I realize that these are Chicago-specific, but go to a museum website for your area and search "Volunteer". You will find TONS of opportunities that will reinvigorate you and even generate more professional connections making you the constant learner.

Tis the season...

Monday, December 10, 2012

Pluto strikes again

If you do not watch The Big Bang Theory, I highly recommend it. Any time 3 physicists with PhDs and an engineer, with only a Master's Degree from MIT, get together, hilarity must ensue...

On a re-run of an episode, they had a great physics joke about one of the simple machines. The set up for this punchline is that Sheldon's (green shirt) friend who is a girl wants him to meet her mother. Leonard (red shirt with purple hoodie and brown coat) has explained that there is no way to avoid the girl changing from a friend who is a girl to a girlfriend. Sheldon doesn't understand so Leonard puts it into physics terms:

It got me thinking about the basic machines that have been studied in classical history. From Wikipedia, there are 6 simple machines listed:
  • Lever
  • Wheel and axle
  • Pulley
  • Inclined plane
  • Wedge
  • Screw
Based on the definition provided, the simple machines are the building blocks that can be combined into more complex arrangements that with the aid of the combined specific movements will provide a mechanical advantage allowing more work to be performed with the same amount of energy put into the system without the machine.

When I look at the six simple machines listed, I think that the list can be condensed to three. The pulley is really a wheel and axle with a groove to provide a channel for a rope or belt. The lever is an inclined plane placed on a fulcrum (which in a simple model is a wedge). And, as seen described in the video clip above, a screw is an incline plane wrapped helically around an axis. The pulley, lever, and screw are all combinations of simple machines, this making them more complex. (We have not included a bicycle or automobile in the list because they are complex combinations, although they are the first of their respective kinds of transportation. Even as my mind wandered to the idea of the airplane and the wing, the wing is merely a modified wedge.) Thus, in my humble opinion, there are three simple machines: inclined plane, wedge, and wheel and axle.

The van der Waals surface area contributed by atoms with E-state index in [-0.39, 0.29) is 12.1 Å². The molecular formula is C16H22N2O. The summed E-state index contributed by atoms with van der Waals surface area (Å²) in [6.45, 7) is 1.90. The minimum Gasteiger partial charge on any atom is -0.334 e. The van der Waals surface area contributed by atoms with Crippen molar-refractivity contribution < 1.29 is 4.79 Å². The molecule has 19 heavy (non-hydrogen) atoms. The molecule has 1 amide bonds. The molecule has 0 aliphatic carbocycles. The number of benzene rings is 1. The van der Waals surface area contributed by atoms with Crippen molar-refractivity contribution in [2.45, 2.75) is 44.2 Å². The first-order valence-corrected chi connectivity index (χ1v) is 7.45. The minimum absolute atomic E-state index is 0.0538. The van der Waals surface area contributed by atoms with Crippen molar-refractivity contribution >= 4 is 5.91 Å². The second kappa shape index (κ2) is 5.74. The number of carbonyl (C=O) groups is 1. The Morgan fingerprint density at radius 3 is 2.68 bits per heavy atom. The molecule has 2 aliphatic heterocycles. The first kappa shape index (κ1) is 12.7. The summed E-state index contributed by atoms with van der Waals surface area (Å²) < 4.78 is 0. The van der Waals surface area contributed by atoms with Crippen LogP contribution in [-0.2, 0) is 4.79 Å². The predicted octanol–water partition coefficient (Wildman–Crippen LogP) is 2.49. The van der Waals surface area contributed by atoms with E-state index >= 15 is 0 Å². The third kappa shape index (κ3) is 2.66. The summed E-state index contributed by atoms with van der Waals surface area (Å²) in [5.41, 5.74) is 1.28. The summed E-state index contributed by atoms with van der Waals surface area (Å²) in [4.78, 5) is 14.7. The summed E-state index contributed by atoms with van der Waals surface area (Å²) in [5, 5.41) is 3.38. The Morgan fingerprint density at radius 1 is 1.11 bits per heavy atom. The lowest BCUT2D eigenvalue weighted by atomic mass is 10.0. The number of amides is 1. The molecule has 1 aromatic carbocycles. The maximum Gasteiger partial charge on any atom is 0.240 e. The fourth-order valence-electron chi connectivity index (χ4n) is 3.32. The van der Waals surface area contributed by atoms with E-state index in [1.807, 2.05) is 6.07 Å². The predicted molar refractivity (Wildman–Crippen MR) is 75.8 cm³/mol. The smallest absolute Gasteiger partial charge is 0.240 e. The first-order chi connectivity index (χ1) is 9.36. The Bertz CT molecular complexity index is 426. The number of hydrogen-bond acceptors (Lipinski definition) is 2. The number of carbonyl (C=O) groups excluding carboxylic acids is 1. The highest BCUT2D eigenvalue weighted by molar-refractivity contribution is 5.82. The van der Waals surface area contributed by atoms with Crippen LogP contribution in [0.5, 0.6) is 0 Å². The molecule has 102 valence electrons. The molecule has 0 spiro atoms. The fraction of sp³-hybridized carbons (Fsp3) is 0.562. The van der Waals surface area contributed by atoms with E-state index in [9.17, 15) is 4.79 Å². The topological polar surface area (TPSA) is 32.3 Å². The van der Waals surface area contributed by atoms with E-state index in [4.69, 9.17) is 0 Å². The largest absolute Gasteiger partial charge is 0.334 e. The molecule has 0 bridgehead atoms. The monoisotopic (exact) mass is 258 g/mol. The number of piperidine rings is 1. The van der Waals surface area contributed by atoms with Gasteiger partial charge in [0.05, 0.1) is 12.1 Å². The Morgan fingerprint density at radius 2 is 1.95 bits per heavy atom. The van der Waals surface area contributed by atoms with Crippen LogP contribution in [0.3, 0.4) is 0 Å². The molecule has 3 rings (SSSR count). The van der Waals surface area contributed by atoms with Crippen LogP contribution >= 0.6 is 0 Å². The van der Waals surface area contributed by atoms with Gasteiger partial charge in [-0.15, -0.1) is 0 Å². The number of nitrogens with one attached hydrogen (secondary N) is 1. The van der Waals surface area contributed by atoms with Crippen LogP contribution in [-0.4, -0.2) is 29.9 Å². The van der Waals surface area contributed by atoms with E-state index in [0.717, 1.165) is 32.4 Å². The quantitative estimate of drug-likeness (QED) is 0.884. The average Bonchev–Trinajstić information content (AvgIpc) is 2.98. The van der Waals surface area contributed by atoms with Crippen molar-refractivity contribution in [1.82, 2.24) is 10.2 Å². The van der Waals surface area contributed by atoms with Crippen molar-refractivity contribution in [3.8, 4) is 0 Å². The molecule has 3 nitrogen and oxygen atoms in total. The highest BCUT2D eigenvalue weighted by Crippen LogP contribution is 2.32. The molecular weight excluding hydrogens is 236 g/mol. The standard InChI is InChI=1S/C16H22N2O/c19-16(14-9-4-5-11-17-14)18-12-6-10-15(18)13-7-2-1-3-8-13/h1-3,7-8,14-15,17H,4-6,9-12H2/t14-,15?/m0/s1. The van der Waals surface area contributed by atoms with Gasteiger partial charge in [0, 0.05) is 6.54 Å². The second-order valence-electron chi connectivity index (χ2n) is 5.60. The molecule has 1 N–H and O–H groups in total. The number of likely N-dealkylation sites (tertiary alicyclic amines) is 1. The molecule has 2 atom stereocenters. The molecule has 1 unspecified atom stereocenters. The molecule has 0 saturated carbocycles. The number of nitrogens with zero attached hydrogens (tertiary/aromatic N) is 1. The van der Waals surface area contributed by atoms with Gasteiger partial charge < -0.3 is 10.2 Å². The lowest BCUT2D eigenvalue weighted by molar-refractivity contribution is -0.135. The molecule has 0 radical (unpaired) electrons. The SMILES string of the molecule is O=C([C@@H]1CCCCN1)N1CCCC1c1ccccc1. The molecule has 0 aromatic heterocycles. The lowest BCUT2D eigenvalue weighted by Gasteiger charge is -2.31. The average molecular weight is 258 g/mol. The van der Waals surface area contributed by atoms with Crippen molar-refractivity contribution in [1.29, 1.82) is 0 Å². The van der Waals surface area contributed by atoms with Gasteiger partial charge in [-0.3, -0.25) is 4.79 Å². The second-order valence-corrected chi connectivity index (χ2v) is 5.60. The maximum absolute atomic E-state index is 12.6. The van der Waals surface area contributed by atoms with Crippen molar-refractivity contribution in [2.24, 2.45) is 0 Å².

But, in the modern age, I think that the list of simple machines (3 or 6) is incomplete. When we examine what I am using to write this blog post, we come to the computer. As a coincidence of today, as we consider what components the computer can be simplified to, I would be remiss if I did not acknowledge today's Google Doodle:

The doodle of the day depicts Ada Lovelace and her contributions to Charles Babbage's computation machine. So, what simple machine can we take away from the computer? Would it be the monitor, keyboard, mouse, hard drive? Simplify it all down and we get to the microprocessor as the driving engine of the computer.

But even the microprocessor had predecessors: the microchip, the transistor, and the vacuum tube. Do any of these make the list? I would argue that they should not because each can be simplified down even more to the most base components. I would contend that the addition to the list of simple machines should be the circuit.

If you clicked on the link above for circuit, you would see that there are many machinations of the circuit and there certainly is an advantage when they are put to work (may not specifically be a mechanical advantage, but I do not think it would be a hard argument to make to fit the above definition).

So here we are, a historical list of 6 machines that can be argued into 4. Just as in the case of Pluto, what used to be historically accepted as fact should be modified in the modern age.